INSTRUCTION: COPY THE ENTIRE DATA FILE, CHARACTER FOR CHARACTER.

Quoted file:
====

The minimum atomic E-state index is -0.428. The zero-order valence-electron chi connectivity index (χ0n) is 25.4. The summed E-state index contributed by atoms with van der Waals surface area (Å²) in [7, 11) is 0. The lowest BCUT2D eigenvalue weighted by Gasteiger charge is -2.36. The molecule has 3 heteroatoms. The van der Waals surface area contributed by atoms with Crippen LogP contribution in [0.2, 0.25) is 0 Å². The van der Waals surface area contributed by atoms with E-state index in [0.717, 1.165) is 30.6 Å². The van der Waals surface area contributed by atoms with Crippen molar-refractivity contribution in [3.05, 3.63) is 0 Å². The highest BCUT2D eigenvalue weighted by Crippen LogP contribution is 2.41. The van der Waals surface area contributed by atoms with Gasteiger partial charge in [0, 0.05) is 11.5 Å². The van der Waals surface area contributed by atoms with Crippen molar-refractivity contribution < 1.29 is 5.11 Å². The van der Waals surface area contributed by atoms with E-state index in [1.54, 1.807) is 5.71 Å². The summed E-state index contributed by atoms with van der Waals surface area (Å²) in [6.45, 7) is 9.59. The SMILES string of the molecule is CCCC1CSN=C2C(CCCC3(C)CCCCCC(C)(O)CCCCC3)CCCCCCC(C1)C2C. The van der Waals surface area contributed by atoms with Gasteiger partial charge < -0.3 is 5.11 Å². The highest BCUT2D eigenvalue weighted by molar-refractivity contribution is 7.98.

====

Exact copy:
The minimum atomic E-state index is -0.428. The zero-order valence-electron chi connectivity index (χ0n) is 25.4. The summed E-state index contributed by atoms with van der Waals surface area (Å²) in [7, 11) is 0. The lowest BCUT2D eigenvalue weighted by Gasteiger charge is -2.36. The molecule has 3 heteroatoms. The van der Waals surface area contributed by atoms with Crippen LogP contribution in [0.2, 0.25) is 0 Å². The van der Waals surface area contributed by atoms with E-state index in [0.717, 1.165) is 30.6 Å². The van der Waals surface area contributed by atoms with Crippen molar-refractivity contribution in [3.05, 3.63) is 0 Å². The highest BCUT2D eigenvalue weighted by Crippen LogP contribution is 2.41. The van der Waals surface area contributed by atoms with Gasteiger partial charge in [0, 0.05) is 11.5 Å². The van der Waals surface area contributed by atoms with Crippen molar-refractivity contribution < 1.29 is 5.11 Å². The van der Waals surface area contributed by atoms with E-state index in [1.54, 1.807) is 5.71 Å². The summed E-state index contributed by atoms with van der Waals surface area (Å²) in [6.45, 7) is 9.59. The SMILES string of the molecule is CCCC1CSN=C2C(CCCC3(C)CCCCCC(C)(O)CCCCC3)CCCCCCC(C1)C2C. The van der Waals surface area contributed by atoms with Gasteiger partial charge < -0.3 is 5.11 Å². The highest BCUT2D eigenvalue weighted by molar-refractivity contribution is 7.98.